This post was featured on Comrades corner
Coming into the course my idea of Soviet Russia was the idea of “no work, no food,” and up until this point I have not seen that in what we have been studying, until this week. This week my blog post is on the “Anti-Parasite” decree/law that began in 1961. While the concept of no work, no food was introduced in the 1930s it was not given a formal platform with punishment until 1961.
The Blind Can See. 1956. ‘Did you read it?’ ‘I read it.’ Source: Ezhedognik Krokodila. Moscow: Pravda. 1958.This picture is a metaphor for the fact that those who are not working are seen by all and will be punished.
This picture shows that the “blind can see” that there are holes in the communist production and the anti-parasite law will fix those holes.
On the current digest database, I found the actual decree by the Presidium for the provisions. Within the first paragraph, the author says that the USSR is in a “full-scale building of communism” and that all people should be working towards the building of the country and the collective effort.
The law then establishes that all able-bodied adults who do not contribute to the collective work efforts, and collect “unearned income from the exploitation of land plots,” aka living a parasitic way of life, will be sent to exile in a specific region for a period of two to five years. The decision on who does and who does not get sent to this region for exile is determined by the city or district people’s court.
This decree was made in effort to get those who were not contributing to any collective efforts to start contributing and living like communists. The courts that were to hear the trials were called “Comrades’ Courts” and those who sat on the court were elected every two years by a committee called upon by a factory or local trade union, composed of boards and executives of local soviets.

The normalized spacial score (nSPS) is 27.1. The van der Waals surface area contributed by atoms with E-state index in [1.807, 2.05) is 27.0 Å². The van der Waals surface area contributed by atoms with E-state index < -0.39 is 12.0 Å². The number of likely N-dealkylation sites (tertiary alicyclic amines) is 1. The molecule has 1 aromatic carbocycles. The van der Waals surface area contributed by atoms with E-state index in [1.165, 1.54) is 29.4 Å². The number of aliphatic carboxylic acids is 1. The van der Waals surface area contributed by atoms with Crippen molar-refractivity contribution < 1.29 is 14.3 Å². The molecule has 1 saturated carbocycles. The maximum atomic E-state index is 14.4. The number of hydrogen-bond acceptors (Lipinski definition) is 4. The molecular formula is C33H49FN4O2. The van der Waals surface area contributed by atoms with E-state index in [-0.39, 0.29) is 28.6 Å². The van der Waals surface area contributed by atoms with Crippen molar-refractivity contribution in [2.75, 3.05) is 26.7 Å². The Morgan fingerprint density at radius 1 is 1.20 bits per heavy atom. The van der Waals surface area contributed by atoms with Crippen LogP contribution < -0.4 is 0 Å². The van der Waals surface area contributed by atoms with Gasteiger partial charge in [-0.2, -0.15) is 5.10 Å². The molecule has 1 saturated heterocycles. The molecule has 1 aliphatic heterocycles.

To me, this sounds like a way to keep those who are elite safe from conviction by these courts for not contributing to the communist building of Soviet Russia. If those sent to the deportation camps were still not working enough, determined by the militia, then 10% of their earnings would be taken away and they could be punished by the provisions of Article 28 of the criminal code. If they tried to escape, they could be punished through Article 186 of the criminal code. I tried to search on google and databases to see what these punishments were, but could only find the modern code.
These charges are not to be taken lightly, however. This is a major stipulation for people, and it is determined by those around them that are taking advantage of the power they have by running the courts and committees in charge of trying and convicting those working in the country. While the point of the law is to ensure everyone is collectively working towards a communist regime, it seems that it could result in those who oversee the Comrades’ Courts having immunity to these charges of not working and living a parasitic life.
This honestly makes me thankful that I feel safe working wherever in whatever field I choose to in America without worry of being charged for not doing enough. I also looked for first-hand accounts through the databases and google for those who were in these camps but could not find anything.